I think you're taking the wrong approach here.

You can achieve everything that you need with some well designed unit tests. All of the things that a slow network link causes can be simulated in a unit test environment in controlled conditions.

Things that your code MUST handle to deal with "slow" links are just things that you should be dealing with anyway, including:

  • The correct handling of fragmented messages. All of your network reading code needs to correctly assume that each read will return between 1 byte and the size of your read buffer. You should never assume that you'll get complete 'messages' as TCP knows nothing of your concept of messages.
  • TCP flow control causing either your synchronous sends to fail with some form of 'try later' error or your async sends to succeed and potentially use an uncontrolled amount of resources (see here for more details). Note that this can happen even on 'fast' links if you are sending faster than the receiver is consuming.
  • Timeouts - again this isn't limited to "slow" links. All of your timeout handling code should be robust and tested. You may want to make sure that any read timeout is based on any read completing rather than reading a complete message in x time. You may be getting your data at a slow rate but whilst you're still getting data the link is alive.
  • Connection failure - again not something specific to "slow" links. You need to know how you deal with connections being reset at any time.

In summary nothing you can achieve by running your client and server on a simulated slow network cannot be achieved with a decent set of unit tests and everything that you would want to test on such a link is something that could affect any of your connections on any speed of link.

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While I appreciate unit tests, I want to do realworld-testing, as well. For example, I discovered that the library I use will not notice that the connection has been dropped if I unplug the Ethernet cable. I release memory and resources when notified of the socket's disconnect. Testing my own code would not have warned me of bugs in the libraries I use. –  sashoalm Nov 15 '13 at 14:17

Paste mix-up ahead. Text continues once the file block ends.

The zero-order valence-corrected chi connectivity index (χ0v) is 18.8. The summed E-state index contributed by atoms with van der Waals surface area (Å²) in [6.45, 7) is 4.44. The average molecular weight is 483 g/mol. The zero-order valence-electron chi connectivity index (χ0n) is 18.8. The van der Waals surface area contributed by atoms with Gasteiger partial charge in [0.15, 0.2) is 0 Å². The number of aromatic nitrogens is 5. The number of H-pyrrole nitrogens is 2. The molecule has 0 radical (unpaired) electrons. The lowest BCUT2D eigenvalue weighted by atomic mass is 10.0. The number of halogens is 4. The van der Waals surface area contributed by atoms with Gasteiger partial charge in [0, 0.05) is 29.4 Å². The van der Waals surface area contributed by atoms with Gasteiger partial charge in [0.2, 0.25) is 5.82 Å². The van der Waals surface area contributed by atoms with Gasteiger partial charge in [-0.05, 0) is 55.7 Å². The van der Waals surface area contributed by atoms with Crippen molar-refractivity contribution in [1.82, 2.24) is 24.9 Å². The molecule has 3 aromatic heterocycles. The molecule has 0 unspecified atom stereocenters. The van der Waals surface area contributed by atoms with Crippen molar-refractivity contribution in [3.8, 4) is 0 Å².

Actually unplugging the cable shouldn't cause a TCP connection to drop unless you try and send and the cable remains unplugged for the duration of the TCP retries. That's no surprise, is by design and is 'a feature' of TCP. –  Len Holgate Nov 15 '13 at 15:08
    
@LenHolgate Regardless of whether you use unit tests, at some point you need to do verification against the real world behavior to validate your code represents these behaviors accurately. If you implement your code and/or unit tests exclusively based on your assumptions about behavior, you are only testing that you assumptions/knowledge are accurate. If you think you are handling an edge case properly, you need to verify your assumptions with an integration test(i.e. real world). Once you've performed that test you can proceed to write/adjust your unit tests and rely on them going forward. –  AaronLS Jan 2 at 23:49
    
AaronLS, yes, of course integration testing on real hardware is required. –  Len Holgate Jan 4 at 14:43